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General Information

DEFINITION--Removal of the urinary bladder and adjacent tissues and organs, and diversion of the urinary stream. This may involve an artificial opening, which is called an "ostomy" or "stoma."


  • Males: Bladder; prostate; urethra; seminal vesicles; small intestine.
  • Females: Urinary bladder; urethra; ureters; cervix; vagina; small intestine.

REASONS FOR SURGERY--Cancer of the bladder.


  • Poor nutrition.
  • Repeated surgeries on the bladder.

What To Expect

WHO OPERATES--Urologist.



  • Before surgery: Blood and urine studies; x-rays of kidneys and chest.
  • During surgery: Cystoscopy (See Glossary).

ANESTHESIA--General anesthesia by injection and inhalation with an airway tube placed in the windpipe.


  • An incision is made in the abdomen. The muscles are separated and the abdominal cavity is entered.
  • The blood supply and the ureters are cut and tied.
  • The bladder and adjacent tissues and organs are cut free and removed.
  • The ureters are diverted through an intestinal pouch to an opening made in the skin (the stoma).
  • The muscles are replaced and sewn together with sutures. The skin is closed with sutures or clips, which usually can be removed about 1 week after surgery.


  • Excessive bleeding.
  • Incisional hernia or infection.
  • Impotence in males.
  • Recurring urinary tract infections.
  • Obstruction of the ureter.


PROBABLE OUTCOME--Expect complete healing of surgical wounds. You will need to wear an external pouch to collect urine. The stoma will heal and shrink to its permanent size in 2 to 4 months after surgery. Allow about 6 weeks for recovery from surgery.

Postoperative Care

† Move and elevate legs often while resting in bed to decrease the likelihood of deep--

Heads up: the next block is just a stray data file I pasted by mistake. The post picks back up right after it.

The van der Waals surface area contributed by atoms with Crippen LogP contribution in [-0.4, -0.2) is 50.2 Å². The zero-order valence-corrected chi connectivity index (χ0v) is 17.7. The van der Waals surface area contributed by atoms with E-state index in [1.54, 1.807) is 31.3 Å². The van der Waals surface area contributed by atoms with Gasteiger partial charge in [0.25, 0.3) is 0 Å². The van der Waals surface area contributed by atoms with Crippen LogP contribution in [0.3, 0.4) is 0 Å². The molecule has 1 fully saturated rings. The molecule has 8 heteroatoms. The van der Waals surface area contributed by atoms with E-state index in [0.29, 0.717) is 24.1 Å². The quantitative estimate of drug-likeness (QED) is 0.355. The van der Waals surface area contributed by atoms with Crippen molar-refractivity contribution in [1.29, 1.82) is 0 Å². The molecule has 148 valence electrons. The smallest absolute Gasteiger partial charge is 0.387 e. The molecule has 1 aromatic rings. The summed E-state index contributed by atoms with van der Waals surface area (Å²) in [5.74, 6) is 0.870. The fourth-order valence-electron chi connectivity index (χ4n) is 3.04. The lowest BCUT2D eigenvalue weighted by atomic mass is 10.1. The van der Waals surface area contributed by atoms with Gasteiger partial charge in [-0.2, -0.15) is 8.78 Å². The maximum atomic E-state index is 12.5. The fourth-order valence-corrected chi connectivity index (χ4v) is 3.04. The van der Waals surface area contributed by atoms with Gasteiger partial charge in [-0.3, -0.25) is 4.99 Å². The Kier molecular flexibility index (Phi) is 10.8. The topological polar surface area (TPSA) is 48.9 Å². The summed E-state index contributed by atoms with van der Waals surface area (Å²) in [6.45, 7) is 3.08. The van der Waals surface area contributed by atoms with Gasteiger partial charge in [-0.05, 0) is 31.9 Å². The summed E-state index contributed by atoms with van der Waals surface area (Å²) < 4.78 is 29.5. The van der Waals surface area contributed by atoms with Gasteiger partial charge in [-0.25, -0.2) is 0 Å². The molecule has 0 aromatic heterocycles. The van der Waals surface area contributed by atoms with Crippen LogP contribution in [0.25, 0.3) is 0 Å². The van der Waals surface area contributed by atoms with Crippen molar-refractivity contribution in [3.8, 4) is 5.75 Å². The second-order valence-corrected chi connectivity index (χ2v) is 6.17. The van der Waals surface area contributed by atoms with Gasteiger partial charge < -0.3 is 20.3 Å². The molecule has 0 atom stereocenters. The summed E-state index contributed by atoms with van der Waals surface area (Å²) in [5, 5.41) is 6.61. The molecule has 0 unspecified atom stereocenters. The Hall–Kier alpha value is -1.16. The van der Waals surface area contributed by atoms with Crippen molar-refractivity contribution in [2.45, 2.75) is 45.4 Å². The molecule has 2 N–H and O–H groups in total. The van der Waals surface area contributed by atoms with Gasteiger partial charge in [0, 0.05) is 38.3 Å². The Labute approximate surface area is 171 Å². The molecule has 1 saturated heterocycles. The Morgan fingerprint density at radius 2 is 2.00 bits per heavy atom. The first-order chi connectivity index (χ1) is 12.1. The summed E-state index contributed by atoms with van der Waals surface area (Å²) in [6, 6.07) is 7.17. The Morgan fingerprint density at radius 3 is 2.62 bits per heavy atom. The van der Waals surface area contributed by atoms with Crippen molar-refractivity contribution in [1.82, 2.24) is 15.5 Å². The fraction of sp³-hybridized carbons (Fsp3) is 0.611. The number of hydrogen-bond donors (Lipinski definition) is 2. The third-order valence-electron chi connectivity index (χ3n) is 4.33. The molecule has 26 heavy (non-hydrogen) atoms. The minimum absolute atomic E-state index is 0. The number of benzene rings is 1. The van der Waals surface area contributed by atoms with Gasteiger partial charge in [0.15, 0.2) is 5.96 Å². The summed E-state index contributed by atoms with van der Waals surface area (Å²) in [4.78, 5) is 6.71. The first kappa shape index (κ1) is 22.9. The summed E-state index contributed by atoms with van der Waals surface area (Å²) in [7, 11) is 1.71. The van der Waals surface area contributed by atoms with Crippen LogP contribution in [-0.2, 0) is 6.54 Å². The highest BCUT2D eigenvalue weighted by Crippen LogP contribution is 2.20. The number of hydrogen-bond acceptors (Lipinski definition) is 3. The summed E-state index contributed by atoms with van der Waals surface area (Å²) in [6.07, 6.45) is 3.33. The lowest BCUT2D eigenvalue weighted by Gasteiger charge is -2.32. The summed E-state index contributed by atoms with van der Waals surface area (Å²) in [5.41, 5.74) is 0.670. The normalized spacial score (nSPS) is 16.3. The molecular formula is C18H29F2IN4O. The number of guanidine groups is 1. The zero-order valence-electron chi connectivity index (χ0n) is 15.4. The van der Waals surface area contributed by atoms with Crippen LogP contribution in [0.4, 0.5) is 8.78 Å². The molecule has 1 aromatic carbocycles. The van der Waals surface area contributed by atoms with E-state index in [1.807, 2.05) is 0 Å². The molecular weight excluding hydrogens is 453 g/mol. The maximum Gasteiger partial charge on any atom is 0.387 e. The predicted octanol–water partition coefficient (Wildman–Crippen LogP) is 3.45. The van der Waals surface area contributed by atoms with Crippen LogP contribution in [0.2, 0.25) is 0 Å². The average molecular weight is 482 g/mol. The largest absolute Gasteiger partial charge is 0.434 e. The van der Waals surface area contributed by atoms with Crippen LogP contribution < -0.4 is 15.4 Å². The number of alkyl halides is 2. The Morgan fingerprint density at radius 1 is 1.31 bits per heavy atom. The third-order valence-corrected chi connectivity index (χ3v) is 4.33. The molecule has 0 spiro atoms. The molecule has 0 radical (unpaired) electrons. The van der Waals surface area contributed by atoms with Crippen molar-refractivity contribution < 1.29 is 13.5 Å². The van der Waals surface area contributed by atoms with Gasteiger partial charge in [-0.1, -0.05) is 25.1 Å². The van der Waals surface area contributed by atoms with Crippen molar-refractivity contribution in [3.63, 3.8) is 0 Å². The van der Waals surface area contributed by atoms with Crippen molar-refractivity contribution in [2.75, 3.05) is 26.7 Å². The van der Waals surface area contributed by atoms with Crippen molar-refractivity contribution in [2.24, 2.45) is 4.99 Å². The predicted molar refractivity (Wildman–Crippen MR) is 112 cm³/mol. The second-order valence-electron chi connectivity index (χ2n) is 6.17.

vein blood clots.

  • An enterostomy specialist (See Glossary) will help you and your family learn to cope with new urination habits. > Dry the area around the stoma by patting, not rubbing. Apply gauze soaked with 1 part vinegar to 3 parts water over the stoma to keep it clean.

† You may use non--prescription drugs, such as acetaminophen, for minor pain.

† To help recovery and aid your well--

    being, resume daily activities, including work, as soon as possible.

  • Avoid vigorous exercise for 6 weeks after surgery. Avoid heavy lifting indefinitely. > Resume driving 3 weeks after returning home.

DIET--Clear liquid diet until the gastrointestinal tract functions again. Then eat a well--balanced diet to promote healing.

Call Your Doctor If

† Pain, swelling, redness, drainage or bleeding increases in the surgical area.

  • You develop signs of infection: headache, muscle aches, dizziness or a general ill feeling and fever.
  • You experience nausea, vomiting, constipation or abdominal swelling.
  • You have pain or difficulty with urination.
  • You wish to consider penile implant surgery (if impotent).
  • New, unexplained symptoms develop. Drugs used in treatment may produce side effects.
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